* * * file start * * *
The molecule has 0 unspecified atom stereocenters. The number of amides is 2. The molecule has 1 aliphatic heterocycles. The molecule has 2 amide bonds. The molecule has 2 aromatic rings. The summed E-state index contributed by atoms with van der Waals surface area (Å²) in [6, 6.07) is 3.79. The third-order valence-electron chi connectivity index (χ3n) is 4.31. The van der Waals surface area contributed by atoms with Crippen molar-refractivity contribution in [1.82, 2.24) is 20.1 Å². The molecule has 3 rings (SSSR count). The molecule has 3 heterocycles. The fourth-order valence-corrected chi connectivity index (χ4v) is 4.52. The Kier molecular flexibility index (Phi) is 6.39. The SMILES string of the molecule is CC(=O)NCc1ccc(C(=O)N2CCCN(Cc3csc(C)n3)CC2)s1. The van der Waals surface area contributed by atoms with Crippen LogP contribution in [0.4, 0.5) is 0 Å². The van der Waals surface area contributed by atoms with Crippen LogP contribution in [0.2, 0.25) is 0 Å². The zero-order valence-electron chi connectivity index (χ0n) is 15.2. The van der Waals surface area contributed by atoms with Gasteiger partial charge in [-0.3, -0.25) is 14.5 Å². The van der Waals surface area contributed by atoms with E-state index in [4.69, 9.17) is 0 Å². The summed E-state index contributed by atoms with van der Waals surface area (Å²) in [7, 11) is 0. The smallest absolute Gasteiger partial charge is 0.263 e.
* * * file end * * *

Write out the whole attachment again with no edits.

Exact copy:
The molecule has 0 unspecified atom stereocenters. The number of amides is 2. The molecule has 1 aliphatic heterocycles. The molecule has 2 amide bonds. The molecule has 2 aromatic rings. The summed E-state index contributed by atoms with van der Waals surface area (Å²) in [6, 6.07) is 3.79. The third-order valence-electron chi connectivity index (χ3n) is 4.31. The van der Waals surface area contributed by atoms with Crippen molar-refractivity contribution in [1.82, 2.24) is 20.1 Å². The molecule has 3 rings (SSSR count). The molecule has 3 heterocycles. The fourth-order valence-corrected chi connectivity index (χ4v) is 4.52. The Kier molecular flexibility index (Phi) is 6.39. The SMILES string of the molecule is CC(=O)NCc1ccc(C(=O)N2CCCN(Cc3csc(C)n3)CC2)s1. The van der Waals surface area contributed by atoms with Crippen LogP contribution in [0.4, 0.5) is 0 Å². The van der Waals surface area contributed by atoms with Crippen LogP contribution in [0.2, 0.25) is 0 Å². The zero-order valence-electron chi connectivity index (χ0n) is 15.2. The van der Waals surface area contributed by atoms with Gasteiger partial charge in [-0.3, -0.25) is 14.5 Å². The van der Waals surface area contributed by atoms with E-state index in [4.69, 9.17) is 0 Å². The summed E-state index contributed by atoms with van der Waals surface area (Å²) in [7, 11) is 0. The smallest absolute Gasteiger partial charge is 0.263 e.